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Court reporters perform one of the most important duties in Michigan’s judicial system. They create word-for-word transcriptions of murder trials, produce a transcript for a deposition hearing or document a corporate scandal. In short, court reporters in Michigan are as important as judges, attorneys, witnesses and juries.
In 2017, the state of Michigan employed approximately 590 court reporters and paid them the mean annual wage of $51,010.
If you want to work as a court reporter in the state of Michigan, you will have to go through the following steps.
Normally, court reporters only need a high school diploma or a GED to start working in the US. Having said that, more and more aspiring court reporters are now turning to a college degree like an Associate’s Degree or a Bachelor’s Degree to enhance their knowledge and career prospects.
Once you have completed the educational requirements, you will need to get certified from a professional body like the NCRA (National Court Reporters Association) or the NVRA (National Verbatim Reporters Association). Furthermore, you will also have to clear the Michigan State Assessment administered by the Court Reporting and Recording Board of Review.
In order to keep working as a certified court reporter in the state of Michigan, you will have to renew your certifications. In order to do that, you will have to complete certain requirements laid out by the certifying body, like take continuing education, etc.
Requirements to Become a Court Reporter in Michigan
In order to become a court reporter in Michigan, fulfill the following requirements. In addition, do check with your local courthouse if they have any additional requirements.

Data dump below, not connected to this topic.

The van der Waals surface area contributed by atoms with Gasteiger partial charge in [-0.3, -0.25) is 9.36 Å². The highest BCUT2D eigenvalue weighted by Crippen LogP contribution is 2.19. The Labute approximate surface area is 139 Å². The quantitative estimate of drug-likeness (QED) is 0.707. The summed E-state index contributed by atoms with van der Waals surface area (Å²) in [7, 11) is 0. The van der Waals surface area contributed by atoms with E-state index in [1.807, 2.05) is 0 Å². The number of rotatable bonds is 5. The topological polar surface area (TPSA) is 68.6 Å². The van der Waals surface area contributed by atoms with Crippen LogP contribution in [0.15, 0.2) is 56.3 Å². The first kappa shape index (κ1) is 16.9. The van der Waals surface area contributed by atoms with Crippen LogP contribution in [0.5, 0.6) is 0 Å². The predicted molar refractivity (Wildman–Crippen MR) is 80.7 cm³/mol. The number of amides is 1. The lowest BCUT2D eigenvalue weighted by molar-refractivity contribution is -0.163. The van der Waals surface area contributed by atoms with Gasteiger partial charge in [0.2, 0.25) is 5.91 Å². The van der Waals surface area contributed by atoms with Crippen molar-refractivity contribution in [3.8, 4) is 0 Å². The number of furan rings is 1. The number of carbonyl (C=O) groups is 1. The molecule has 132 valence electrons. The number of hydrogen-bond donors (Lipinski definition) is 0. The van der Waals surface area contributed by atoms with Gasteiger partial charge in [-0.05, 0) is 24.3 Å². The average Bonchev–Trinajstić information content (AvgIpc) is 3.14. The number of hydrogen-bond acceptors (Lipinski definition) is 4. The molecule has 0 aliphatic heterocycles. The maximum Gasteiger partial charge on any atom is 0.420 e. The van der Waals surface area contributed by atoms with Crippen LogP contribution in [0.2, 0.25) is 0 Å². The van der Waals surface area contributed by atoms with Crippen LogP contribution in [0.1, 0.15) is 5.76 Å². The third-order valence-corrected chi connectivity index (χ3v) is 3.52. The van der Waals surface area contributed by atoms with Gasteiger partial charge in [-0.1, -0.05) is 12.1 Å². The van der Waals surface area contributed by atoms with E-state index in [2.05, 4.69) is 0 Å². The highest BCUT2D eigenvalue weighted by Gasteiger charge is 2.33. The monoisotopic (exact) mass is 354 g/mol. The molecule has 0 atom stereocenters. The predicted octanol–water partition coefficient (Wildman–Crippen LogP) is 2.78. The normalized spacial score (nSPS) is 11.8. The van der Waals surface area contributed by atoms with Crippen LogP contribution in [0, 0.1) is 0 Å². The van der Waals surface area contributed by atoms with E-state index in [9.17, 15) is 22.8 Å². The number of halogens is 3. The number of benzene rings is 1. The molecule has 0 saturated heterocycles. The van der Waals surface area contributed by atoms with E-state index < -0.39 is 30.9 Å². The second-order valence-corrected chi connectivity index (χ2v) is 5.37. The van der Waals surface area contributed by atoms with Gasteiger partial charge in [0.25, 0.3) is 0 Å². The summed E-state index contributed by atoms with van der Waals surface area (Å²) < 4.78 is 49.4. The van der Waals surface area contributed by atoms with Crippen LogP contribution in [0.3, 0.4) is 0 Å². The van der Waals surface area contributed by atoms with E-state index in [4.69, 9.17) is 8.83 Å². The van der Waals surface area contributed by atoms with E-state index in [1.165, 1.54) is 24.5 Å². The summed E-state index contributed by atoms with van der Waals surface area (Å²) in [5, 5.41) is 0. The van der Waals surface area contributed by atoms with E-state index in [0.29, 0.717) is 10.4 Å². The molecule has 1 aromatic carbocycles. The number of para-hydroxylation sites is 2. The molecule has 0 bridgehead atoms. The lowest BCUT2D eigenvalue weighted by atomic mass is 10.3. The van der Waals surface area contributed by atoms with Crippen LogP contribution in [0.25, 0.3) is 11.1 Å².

You can either enroll in a diploma program or an associate degree program in court reporting. If you chose to go down the diploma route then you may finish earlier than those who are pursuing an associate degree in court reporting. However, your employment prospects may not be as bright as those who have an associate degree in court reporting. This is because associate degree holders have a more wholesome and in-depth knowledge of the court reporting field.
Once you complete the abovementioned step, you will know about various types of court reporters. If you decide to become a stenographer or shorthand reporter then obtain the Registered Professional Reporter (RPR) certification by passing the relevant exam offered by the National Court Reporters Association (NCRA). However if you are interested in becoming a voice reporter then become the Certified Verbatim Reporter (CVR) by passing the relevant exam offered by the National Verbatim Reporters Association (NVRA).
Michigan Court Rule 8.108(G) demands that only certified reporters and recorders can work as court reporters in the state of Michigan. You must therefore get certified. For that you will have to pass exams administered by the Court Reporting and Recording Board of Review through the assistance of the State Court Administrative Office.
Once you are certified, it is time to look for a job. If you are interested in working in legal settings then look for job vacancies at Michigan Trial Courts, Michigan Court of Appeals, Michigan Supreme Court, Michigan Court of Claims, etc.
How Long Does It Take to Become a Court Reporter in Michigan?
Meeting post high school educational requirements will take you roughly two years. Then getting certified will take you a few months, if not years. And if you pass these stages successfully and in first attempt then finding a job may be a time consuming process too. Court reporter’s jobs are growing at a steady rate all across the US and therefore it takes some time before you can become a court reporter.
How Much Does a Court Reporter Make in Michigan
As mentioned earlier, in May 2017, the US Bureau of Labor Statistics (BLS) reports that court reporters earned the mean annual wage of $51,010 in Michigan. How much you would actually end up earning would depend on your employer, location, areas of specialization, level of certification achieved and level of training. Furthermore, be mindful of the fact that if you work in a legal setting then you would be paid a salary and per-page fee for transcription. However, if you work as a freelancer then your salary would depend upon your contract; however, you would be paid per-page fee for preparing transcripts.
Career Outlook for Court Reporters in Michigan
In 2017, according to the BLS, the state of Michigan employed approximately 590 court reporters.The same source predicts national job growth rate of 3 percent in this field from the years 2016 to 2026. The state of Michigan may experience job growth at more or less the same rate from 2016 to 2026 too.